Russia’s Advanced Research Foundation (FPI) is taking another angle at approaching urban air mobility.

The D-Dalus, a conceptual cyclocopter created by IAT21, an Austrian startup company.

The FPI cyclocopter, a technical design thought up by the FPI, is a hybrid eVTOL vehicle driven by rotating, cylindrical wings, with each individual wing composed of many small paddles, or ‘winglets’. Utilizing this design, the cyclocopter can quickly change its direction of thrust by altering the angle of the paddles. Combining the elements of vertical takeoff and landing with conventional forward flight, the cyclocopter is an impressive design based off of the FPI’s conclusion that the their wing design will exhibit the best aerodynamic performance for an airborne vehicle. With better maneuverability than helicopters, a better ability to handle gusts, and significantly lower noise emissions, theoretically, cyclocopters are superior to rotorcraft.

However, the main issue with ‘cycloidal propulsion’ is the scalability of the design. Larger rotor blades like a conventional helicopter blade generate lift through flow over the airfoil. Smaller rotor blades rely on generating lift through utilizing unsteady aerodynamics and leading-edge vortices, like an insect. The latter method is what cyclocopters use, with teams like Professor Moble Benedict’s at Texas A&M’s Advanced Vertical Flight Laboratory successfully building the smallest cyclocopter ever (29 grams). But trying to go larger in size reduces the efficiency of generating lift.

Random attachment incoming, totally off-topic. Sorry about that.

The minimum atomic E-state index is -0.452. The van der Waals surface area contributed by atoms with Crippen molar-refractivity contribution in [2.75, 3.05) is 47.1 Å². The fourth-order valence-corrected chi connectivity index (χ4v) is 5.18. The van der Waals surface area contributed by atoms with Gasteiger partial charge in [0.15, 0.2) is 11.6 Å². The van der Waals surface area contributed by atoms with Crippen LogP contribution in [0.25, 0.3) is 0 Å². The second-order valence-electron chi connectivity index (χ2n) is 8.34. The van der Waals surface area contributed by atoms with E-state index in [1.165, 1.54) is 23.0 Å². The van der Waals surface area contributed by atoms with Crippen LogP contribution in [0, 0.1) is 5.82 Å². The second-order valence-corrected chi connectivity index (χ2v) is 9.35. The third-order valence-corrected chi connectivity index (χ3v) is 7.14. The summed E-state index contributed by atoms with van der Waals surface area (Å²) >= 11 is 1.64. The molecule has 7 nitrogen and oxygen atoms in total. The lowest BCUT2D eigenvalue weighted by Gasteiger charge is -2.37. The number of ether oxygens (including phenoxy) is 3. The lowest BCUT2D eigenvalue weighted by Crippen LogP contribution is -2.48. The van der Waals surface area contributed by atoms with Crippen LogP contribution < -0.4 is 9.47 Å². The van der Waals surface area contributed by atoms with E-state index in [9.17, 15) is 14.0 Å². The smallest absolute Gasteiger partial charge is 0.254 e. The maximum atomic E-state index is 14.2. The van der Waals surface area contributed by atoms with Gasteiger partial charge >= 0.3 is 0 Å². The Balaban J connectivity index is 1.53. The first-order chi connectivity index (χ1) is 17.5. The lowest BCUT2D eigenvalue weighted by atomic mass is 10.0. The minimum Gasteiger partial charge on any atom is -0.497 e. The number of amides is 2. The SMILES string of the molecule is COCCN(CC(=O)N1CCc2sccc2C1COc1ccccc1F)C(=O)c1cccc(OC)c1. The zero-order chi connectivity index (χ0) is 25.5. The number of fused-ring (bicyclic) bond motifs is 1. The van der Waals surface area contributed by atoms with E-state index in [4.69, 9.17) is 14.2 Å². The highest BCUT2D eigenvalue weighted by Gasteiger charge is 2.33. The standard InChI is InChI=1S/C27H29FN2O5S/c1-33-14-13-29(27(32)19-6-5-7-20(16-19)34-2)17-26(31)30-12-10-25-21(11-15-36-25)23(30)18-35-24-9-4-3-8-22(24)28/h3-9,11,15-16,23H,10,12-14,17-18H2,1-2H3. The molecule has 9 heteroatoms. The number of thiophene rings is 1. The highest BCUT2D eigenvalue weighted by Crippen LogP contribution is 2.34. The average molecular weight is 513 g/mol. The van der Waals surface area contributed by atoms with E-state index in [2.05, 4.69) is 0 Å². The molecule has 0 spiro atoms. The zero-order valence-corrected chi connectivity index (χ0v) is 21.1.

“There is a large rotating structure which has to be carefully designed to be strong enough to handle the large centrifugal loads, and light enough to be used on a flying vehicle,” says aerospace professor Moble Benedict of Texas A&M.

Still, FPI project manager Jan Chibisov is adamant that the cyclocopter is fundamentally superior to helicopters or multicopters.“…[The] cyclocopter is superior in a number of key parameters to multicopters,” Chibisov says. “In particular, with the same dimensions and take-off mass, the cyclocopter requires a much smaller engine power and almost twice the mass of the payload.”

“I personally have been in three helicopter crashes of varying grades during my military career. The cyclo-gyro aircraft design that we had could glide on engine failure. None of the helicopters I crashed in seemed to want to do that.” says David Willis, former CEO of IAT21, most notable for the cyclocopter D-Dalus

In fact, the FPI reports to have finished separately building and testing the power plant, control system, and other components for their cyclocopter, and are now in the process of finishing their final design. Unmanned flight tests are scheduled for 2020 and manned test flights will follow afterwards.

Why it’s important: If successfully built, a car-sized cyclocopter could be more maneuverable, efficient, stable, and environmentally friendlier than most of the UAM vehicle designs and prototypes today. A small, agile flying machine easily able to maneuver in an urban environment with low emissions and noise levels and lower power requirements has obvious implications for the UAM industry, and urban transportation as a whole.

Sources // Popular Mechanics

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Posted by Naish Gaubatz

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